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His Unicycle Brought Him Freedom -- and Changed His Life

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"It's the only way I get around, whether it's raining, snowing or a tornado siren is going off," Austin says. - DOYLE MURPHY
  • DOYLE MURPHY
  • "It's the only way I get around, whether it's raining, snowing or a tornado siren is going off," Austin says.

Austin can do it so easily now.

He stands the unicycle on the ground in front of him, rotates the frame back slightly and then springs forward onto the pedals, gliding onto the seat above a 26-inch wheel. He wobbles momentarily and then quickly gains control.

For beginners, the fraction of a second it takes to climb onto the cycle is the hardest part. It is a mixture of strength and finesse, a rapid but precise movement on a hopelessly unstable perch. Think about jumping onto a basketball and standing there on one foot. It is harder than that. Even veteran riders will skip the so-called "free mount" and instead balance themselves against a railing or wall before pedaling away.

For Austin, "it just feels natural to me," he says.

He nearly wore out the twenty-inch cycle his mother bought him for Christmas in 2017 and has upgraded to the larger size. He rides to work. He rides for fun when he is off work. He rode it at the Logos school talent show.

"There are times he's left at 8 o'clock in the morning, and I don't see him until 4 or 5 at night," Laurie says.

As word of Austin's prowess on the cycle spread, a St. Louis circus group reached out to see if he would be interested in trying out for a job. But Austin prefers to ride on his own terms.

"I'm not ever dressing up in a clown costume and riding a unicycle," he says. Besides, he has a job.

On this afternoon, he cruises east and then south, chugging uphill along his familiar route to the Schnucks. He will sometimes carry a small speaker with him, synced up with his phone to play the sound of an engine revving — a little joke he plays on bewildered onlookers. He cuts through a bank parking lot and pedals along the front of the Brentwood Community Center before veering onto the sidewalk that parallels South Brentwood Boulevard.

Schnucks in Brentwood is Austin's social hub. - DOYLE MURPHY
  • DOYLE MURPHY
  • Schnucks in Brentwood is Austin's social hub.

He arrives in twelve minutes at Schnucks, slips off his unicycle and carries it with him through the automatic doors. First stop is the display where a chef doles out samples of sausages.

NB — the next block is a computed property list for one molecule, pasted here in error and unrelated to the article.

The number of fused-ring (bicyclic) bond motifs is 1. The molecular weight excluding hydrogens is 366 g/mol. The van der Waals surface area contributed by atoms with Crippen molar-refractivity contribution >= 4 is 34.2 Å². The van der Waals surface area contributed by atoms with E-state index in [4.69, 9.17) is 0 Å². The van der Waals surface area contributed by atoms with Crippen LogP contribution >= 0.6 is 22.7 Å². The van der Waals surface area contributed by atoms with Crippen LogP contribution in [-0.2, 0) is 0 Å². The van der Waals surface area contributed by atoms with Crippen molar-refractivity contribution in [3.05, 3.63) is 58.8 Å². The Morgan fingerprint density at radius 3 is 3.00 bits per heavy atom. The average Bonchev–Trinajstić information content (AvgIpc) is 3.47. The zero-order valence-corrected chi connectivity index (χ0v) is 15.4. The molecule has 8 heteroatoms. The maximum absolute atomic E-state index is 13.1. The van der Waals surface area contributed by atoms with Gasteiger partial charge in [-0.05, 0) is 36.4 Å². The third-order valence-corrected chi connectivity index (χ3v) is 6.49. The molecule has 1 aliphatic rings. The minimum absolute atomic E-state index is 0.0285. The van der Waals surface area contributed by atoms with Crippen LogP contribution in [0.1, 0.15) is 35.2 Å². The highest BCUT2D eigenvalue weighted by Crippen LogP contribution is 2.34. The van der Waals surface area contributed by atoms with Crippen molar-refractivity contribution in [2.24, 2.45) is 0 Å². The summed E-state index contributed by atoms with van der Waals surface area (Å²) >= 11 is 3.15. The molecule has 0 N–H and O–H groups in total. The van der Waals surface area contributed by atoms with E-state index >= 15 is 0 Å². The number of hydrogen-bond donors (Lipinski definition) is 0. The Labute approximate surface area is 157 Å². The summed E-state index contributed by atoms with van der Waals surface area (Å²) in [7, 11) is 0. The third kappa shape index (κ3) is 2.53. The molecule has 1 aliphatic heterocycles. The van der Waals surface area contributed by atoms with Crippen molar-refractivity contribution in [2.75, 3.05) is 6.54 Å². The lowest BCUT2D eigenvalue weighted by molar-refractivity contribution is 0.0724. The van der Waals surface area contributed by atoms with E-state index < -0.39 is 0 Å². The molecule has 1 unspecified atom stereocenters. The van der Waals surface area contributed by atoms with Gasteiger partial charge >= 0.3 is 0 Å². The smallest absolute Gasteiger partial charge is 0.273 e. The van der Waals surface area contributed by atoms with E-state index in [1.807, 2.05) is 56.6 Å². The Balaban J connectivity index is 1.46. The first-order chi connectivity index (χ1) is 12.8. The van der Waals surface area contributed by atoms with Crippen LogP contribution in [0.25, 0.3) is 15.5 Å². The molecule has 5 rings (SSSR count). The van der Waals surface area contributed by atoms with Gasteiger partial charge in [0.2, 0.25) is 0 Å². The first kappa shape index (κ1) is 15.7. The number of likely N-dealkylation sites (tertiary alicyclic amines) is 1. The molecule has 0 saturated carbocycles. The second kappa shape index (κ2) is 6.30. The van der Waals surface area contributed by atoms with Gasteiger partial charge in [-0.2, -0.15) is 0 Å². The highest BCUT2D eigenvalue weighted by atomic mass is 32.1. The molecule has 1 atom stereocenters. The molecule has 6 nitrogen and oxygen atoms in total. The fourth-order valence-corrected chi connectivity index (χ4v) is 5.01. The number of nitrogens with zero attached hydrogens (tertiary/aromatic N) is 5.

"When are you going to get a 30-inch?" the chef asks, smiling as he gestures toward the cycle. Austin pauses briefly to chat, compliments the man on the tasty samples and keeps moving. He quickly unloads his stuff in an employee locker room and sets out on his rounds. He is fifteen minutes early, so he snags a custard-filled doughnut from the pastry case, narrating his routine as he walks in those fast, loping strides.

"This is my favorite cashier," he says, strolling into a checkout line to pay for the doughnut.

"Oh, I'm you're favorite?" the young woman says, laughing.

At home, in the presence of a stranger, he lets his mother do most of the talking, but here in the store he is loose and funny. Buy a jar of Grey Poupon, and he will ask, "Ma'am, did you drive your Rolls Royce today?" riffing on the 1980s commercial. When a box of Uncle Ben's rice lands at the end of his checkout counter this afternoon, Austin looks quizzically at a middle-aged couple and asks, "Are you making this for Spider-Man?"

The husband grins. "I get it. Uncle Ben — Peter Parker's uncle."

Brentwood is tiny, and the store has become Austin's social hub. Everybody has to buy groceries eventually. He says he ran into Hogan Haake, a fellow unicyclist, the other day. Haake, a 40-year-old software engineer from Webster Groves, has been riding since 2006 and now rolls around on a 36-inch wheel. They plan to catch up again soon so Austin can try out the big wheel. "He'll probably ride it better than I can," Haake says later.

Not long ago, Austin's old principal at Brentwood, Dr. Loiterstein, was shopping at Schnucks when he spotted his former student.

"Austin, what are you doing?" he called out in mock surprise.

Building Austin's confidence had been one of the middle school staff's main goals, Loiterstein says later. "Even when he was really struggling, he still had a charisma, and he had this likability." Now, Loiterstein enjoys seeing Austin coming into his own. "It was partly this sense of pride in him, partly this sense of relief." When Austin graduated high school from Logos, his old principal and Brentwood High School's principal, Dr. Edward Johnson, were in the audience to cheer him on.

These days, Laurie and Austin still quibble occasionally, but it is the mundane stuff of teens and mothers. She would like him to clean up more, and she bristles when he swears. She caught him smoking recently. "Augh... Teens!!!" she writes in an email.

But there are also "one-minute hugs" and pleasant evenings at home. He grew six inches during his freshman year at Logos and is no longer the tiny little boy that worried her to tears. She is proud every time he walks out the door with his unicycle.

Austin says he will always ride. He gets a little exasperated with the questions and the stares. Sometimes, he thinks it might be nice if it was not such a spectacle.

"Kind of, but not really," he says, "because then it wouldn't be as special.

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